It is the way of the world, and there will be a tomorrow. A tomorrow with orphans places an added responsibility on the rest of society; on us.. me and you…

a responsibility  to give beyond reason,

to obsess about their rights and privileges,

to include their plans in our personal, family and community plans.

We must remember them when we are celebrating because they have non to celebrate with,

when we are traveling and they are unable to leave their camps or disadvantaged lives,

when put up our billboards forgetting the messages on it is only reminder of what’s beyond their reach,

when we embrace mother’s day and they are left to contemplate their missing loved ones.

I write this post as a declaration of what I am committed to, and a reminder to those who care to have a peaceful balanced world.  The emotional and economic deficit born in the lives of orphans is our collective responsibility.  Their security is the accountability of each and every one of us.

May Allah bless Amir Bedier and have mercy on his soul.  May Allah give us the courage to do what is unreasonable for his children.

#live2give

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If it makes you cry.. this one did!

A few years back I read this quote in the US National Newseum photography exhibit section:

“If it makes you laugh, if it makes you cry, if it rips out your heart, that’s a good picture” Eddie Adams

Since then, I’ve been so conscious of the emotional value of photography.  Over the past year, like all Syrians I’ve been bombarded with horrific images of violence, pain, suffering, anger, violations of human dignity.  I avoid these images like the plague, because I firmly believe they leave a print of hatred in our minds and hearts.  They prevent us from seeing prospects of peace, hope and love.  I chose peace and chose to avoid seeing such images at all costs.

Today, I came across an image with a simple message on Facebook that had me crying for hours. My life felt empty. I feel humbled by the fact that I can do so little for this beautiful angel.  Mariam Al Fawal’s father has been in a Syrian prison for 5 months and 20 days.  Mariam is counting! Her message is a simple prayer for his safe return. Her father is a civilian who ran a children’s clothing factory. A father of four beautiful children, husband to an amazing woman and a man dedicated to serving the less fortunate.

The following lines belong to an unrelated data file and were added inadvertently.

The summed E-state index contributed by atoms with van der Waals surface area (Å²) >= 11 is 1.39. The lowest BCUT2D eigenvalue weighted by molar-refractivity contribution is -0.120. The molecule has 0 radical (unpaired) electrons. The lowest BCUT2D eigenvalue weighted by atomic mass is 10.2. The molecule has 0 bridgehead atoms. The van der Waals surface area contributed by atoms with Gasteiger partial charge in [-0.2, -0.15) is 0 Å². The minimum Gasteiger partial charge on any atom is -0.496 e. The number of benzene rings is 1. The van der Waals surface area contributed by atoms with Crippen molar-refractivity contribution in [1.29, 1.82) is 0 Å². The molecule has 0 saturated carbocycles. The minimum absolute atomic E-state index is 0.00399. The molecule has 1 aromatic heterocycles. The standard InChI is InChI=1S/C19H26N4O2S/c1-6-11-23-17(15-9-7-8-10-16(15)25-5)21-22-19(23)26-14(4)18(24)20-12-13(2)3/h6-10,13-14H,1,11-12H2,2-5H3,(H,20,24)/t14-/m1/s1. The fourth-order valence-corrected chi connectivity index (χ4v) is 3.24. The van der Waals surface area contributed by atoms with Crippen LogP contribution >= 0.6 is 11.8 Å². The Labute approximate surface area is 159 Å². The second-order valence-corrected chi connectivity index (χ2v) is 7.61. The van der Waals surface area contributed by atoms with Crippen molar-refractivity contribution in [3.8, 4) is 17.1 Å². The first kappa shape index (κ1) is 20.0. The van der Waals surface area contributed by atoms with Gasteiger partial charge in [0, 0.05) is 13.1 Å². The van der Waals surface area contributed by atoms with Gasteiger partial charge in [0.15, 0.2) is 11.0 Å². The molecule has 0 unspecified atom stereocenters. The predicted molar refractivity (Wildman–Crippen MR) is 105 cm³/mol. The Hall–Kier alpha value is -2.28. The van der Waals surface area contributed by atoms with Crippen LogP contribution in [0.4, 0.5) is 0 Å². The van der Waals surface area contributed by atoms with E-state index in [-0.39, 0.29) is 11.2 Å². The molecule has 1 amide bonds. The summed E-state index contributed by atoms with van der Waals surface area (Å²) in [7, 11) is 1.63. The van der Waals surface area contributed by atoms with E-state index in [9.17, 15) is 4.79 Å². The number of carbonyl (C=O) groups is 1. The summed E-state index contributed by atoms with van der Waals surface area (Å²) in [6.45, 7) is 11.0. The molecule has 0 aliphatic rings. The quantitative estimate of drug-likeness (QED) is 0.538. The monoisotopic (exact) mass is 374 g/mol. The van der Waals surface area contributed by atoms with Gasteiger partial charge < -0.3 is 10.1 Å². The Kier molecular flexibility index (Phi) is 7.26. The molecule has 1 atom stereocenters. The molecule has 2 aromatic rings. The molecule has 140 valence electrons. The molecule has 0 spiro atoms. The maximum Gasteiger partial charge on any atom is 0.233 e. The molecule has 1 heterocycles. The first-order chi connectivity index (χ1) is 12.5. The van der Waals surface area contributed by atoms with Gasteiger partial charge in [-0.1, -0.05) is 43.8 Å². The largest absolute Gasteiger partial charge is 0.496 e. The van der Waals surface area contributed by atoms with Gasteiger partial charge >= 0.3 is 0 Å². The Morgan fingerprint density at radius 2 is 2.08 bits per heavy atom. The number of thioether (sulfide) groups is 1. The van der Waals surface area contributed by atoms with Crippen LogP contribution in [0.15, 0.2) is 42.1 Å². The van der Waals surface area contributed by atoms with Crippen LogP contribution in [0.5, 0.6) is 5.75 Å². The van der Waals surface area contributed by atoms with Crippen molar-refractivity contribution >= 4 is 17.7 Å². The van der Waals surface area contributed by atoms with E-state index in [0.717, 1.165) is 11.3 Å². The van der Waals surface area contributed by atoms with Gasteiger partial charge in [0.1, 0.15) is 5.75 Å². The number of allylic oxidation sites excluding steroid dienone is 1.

Maher Al FawalThe only thing I can do for Maryam is spread her beautiful message of a simple, sweet wish.  Her and her father’s smiles are so peaceful and beautiful.  Please join me in praying for his safe return.

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The WAY 2 Gaza is?

The WAY 2 Gaza is PEACE. The people and children of Gaza are peaceful ..

We live it through our actions, we share Palestinian stories of peace, love, kindness, solidarity, humanity. Last week, I hiked in Kuwait with a group of Kuwaiti, Palestinian and British youth; they were training to climb Kilimanjaro. Their goal is to raise awareness for Mustaqbali, a youth development program in Gaza.

I was touched by stories I read about children in Mustaqbali (. I’ll be featuring their stories, lives and how they intersect with youth abroad. more about that later..

ImageThe WAY 2 Gaza

Throughout 2013, the Welfare Association Youth intend to build communication bridges between youth outside the Palestinian territories, and their brothers and sisters within. They will share stories of the children of the Mustaqbali Program (مستقبلي) and how the program had a positive impact on their lives.

“WAY2Gaza” is about peace, prosperity, love, humanity; a cultural, educational, victory.

what do you feel the WAY2Gaza is? complete the sentence..